The approach used by regulators to initially screen new chemical products for toxic effects is wrong almost half the time, according to scientists at the University of North Carolina at Chapel Hill. They have proposed an improvement that could reportedly increase accuracy to as much as 85%, saving millions of dollars and years of development time for new drugs and other products while improving safety.
Regulatory agencies, such as the U.S. Food and Drug Administration and the Environmental Protection Agency, that are charged with evaluating new drugs and other chemical products rely on an initial screening of a product’s molecular structure, according to UNC Chapel Hill. Any groups of atoms that are believed to be linked to chemical toxicity trigger a structural alert. A product that generates a structural alert is sent back for more testing.
Researchers led by Alex Tropsha, K. H. Lee Distinguished Professor at the UNC Eshelman School of Pharmacy, determined that structural alerts are accurate in predicting toxicity only about 50% to 60% of the time. They developed a computational approach that uses statistical analysis to determine how trustworthy an alert is. Their improvement reportedly augments the simple-but-often-wrong thumbs up or thumbs down currently provided.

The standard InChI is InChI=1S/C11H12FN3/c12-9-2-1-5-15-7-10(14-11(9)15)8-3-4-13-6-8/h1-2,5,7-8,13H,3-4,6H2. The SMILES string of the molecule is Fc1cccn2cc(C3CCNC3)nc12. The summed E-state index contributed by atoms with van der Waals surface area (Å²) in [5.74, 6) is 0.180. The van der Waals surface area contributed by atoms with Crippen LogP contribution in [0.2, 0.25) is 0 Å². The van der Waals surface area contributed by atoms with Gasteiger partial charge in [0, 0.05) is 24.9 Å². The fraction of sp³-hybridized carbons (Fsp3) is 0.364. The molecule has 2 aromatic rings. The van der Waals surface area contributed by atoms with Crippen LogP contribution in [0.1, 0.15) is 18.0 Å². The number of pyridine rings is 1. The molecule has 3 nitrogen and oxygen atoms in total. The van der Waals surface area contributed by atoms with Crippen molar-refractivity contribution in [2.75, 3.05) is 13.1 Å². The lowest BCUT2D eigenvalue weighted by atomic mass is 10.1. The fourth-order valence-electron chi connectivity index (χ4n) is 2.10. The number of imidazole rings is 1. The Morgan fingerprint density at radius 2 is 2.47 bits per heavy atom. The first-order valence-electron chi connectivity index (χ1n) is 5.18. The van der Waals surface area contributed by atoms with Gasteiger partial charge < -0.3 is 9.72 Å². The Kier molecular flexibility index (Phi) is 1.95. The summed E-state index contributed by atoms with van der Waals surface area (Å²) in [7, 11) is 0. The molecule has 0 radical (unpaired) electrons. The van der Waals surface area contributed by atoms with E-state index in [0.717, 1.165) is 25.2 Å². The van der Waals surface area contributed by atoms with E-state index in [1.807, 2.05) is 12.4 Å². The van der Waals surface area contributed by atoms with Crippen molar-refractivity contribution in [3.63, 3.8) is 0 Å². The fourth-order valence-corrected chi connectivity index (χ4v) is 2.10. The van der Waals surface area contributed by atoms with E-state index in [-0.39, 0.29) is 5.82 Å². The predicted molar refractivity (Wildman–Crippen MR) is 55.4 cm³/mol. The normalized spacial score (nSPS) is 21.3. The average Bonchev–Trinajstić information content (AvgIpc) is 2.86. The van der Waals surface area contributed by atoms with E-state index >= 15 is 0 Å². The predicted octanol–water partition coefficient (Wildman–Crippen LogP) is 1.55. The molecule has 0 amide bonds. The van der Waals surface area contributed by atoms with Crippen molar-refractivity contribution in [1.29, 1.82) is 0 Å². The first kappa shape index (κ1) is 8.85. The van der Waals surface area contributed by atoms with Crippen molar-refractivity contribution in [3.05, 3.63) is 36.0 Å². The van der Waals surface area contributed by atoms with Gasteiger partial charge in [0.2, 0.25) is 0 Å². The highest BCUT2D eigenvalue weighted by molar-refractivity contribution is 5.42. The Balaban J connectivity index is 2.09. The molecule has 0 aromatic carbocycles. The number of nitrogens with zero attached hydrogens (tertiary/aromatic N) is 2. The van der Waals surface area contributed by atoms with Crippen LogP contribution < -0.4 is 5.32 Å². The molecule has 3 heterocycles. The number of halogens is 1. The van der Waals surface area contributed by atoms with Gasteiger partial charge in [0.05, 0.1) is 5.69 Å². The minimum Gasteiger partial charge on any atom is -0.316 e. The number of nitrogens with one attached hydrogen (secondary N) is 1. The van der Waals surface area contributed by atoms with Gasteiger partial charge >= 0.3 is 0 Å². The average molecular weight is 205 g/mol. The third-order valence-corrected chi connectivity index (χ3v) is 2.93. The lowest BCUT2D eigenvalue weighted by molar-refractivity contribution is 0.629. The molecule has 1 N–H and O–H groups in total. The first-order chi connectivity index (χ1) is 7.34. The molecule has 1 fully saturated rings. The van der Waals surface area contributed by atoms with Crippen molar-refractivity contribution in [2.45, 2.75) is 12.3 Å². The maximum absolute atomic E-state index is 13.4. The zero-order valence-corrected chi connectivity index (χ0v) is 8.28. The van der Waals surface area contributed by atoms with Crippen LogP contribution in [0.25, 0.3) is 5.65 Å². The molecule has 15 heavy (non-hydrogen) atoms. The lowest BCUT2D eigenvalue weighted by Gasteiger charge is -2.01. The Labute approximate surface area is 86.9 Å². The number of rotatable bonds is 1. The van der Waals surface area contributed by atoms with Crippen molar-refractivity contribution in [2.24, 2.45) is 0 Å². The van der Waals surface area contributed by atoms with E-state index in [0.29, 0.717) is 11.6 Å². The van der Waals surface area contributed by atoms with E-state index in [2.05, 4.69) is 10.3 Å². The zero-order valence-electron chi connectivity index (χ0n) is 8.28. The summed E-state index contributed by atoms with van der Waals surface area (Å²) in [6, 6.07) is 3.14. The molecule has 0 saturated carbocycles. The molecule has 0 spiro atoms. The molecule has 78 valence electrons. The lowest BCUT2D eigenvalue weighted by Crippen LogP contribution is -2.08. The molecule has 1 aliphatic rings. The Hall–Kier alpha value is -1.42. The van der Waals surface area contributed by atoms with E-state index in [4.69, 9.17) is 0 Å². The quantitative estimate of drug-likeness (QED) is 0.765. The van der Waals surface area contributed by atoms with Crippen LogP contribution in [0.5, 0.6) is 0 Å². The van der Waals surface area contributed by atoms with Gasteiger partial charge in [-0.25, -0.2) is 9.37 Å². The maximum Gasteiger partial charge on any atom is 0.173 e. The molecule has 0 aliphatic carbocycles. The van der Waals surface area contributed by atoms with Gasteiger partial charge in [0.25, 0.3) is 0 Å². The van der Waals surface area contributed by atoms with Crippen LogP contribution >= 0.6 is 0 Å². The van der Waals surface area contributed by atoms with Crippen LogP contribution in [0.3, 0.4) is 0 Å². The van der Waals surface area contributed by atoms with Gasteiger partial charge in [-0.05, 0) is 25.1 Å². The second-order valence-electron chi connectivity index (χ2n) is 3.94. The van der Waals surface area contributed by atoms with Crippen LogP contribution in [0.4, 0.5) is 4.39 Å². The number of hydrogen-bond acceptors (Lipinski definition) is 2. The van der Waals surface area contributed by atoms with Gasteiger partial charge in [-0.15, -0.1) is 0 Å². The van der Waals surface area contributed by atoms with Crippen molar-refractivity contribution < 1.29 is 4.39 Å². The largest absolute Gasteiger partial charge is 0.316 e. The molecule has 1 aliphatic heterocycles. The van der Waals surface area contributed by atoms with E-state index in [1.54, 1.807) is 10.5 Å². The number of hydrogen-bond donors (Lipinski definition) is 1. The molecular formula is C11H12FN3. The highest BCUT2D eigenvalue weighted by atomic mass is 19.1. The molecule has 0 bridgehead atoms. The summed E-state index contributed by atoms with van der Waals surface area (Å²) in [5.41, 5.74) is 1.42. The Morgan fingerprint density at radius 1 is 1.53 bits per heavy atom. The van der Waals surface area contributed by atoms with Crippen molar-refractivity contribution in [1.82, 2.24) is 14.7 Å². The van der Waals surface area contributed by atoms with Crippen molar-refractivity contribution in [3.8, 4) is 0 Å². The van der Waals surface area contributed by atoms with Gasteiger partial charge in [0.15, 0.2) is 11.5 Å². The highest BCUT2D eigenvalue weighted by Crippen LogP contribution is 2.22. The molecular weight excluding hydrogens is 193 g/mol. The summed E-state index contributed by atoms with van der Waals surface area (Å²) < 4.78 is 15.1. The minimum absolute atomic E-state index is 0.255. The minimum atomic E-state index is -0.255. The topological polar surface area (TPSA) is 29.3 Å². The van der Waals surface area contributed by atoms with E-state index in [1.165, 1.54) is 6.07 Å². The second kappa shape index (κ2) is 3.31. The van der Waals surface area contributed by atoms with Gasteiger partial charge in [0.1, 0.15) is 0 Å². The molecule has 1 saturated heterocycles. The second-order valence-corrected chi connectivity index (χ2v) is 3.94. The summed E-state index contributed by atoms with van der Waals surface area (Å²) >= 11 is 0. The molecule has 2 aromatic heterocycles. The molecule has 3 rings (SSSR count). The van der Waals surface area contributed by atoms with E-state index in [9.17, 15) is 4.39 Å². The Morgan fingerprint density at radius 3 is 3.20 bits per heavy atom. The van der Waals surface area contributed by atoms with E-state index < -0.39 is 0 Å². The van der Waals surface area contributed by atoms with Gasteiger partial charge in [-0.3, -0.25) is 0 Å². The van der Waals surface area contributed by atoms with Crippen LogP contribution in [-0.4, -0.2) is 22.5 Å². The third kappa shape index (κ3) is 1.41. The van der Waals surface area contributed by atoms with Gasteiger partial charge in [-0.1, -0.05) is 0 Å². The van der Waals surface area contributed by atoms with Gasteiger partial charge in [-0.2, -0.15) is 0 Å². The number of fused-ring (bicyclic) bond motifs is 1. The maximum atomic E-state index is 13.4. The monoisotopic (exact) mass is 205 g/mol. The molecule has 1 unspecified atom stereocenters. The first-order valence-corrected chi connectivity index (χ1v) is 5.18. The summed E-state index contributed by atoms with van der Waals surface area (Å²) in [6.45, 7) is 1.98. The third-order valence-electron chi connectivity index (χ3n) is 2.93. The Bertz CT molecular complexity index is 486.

“A lot of chemicals are incorrectly identified as potentially toxic even though in the end they are not toxic and that could have been predicted,” Tropsha says. “Companies are forced to run a lot of unnecessary and costly experiments, and because companies run these checks themselves before submitting their products to regulators, there are products that never see the light of day because they are flagged as toxic when they are not.”
By layering a technique called quantitative structure-activity relationship, or QSAR, modeling over the existing alerts system, the UNC-Chapel Hill researchers are able to account for the structure of the entire chemical molecule and assign a numerical value to the chance that an alert is accurate. Tropsha’s group plans to make their system freely available to regulators and scientists as web-based computer software.
For more information, visit: www.unc.edu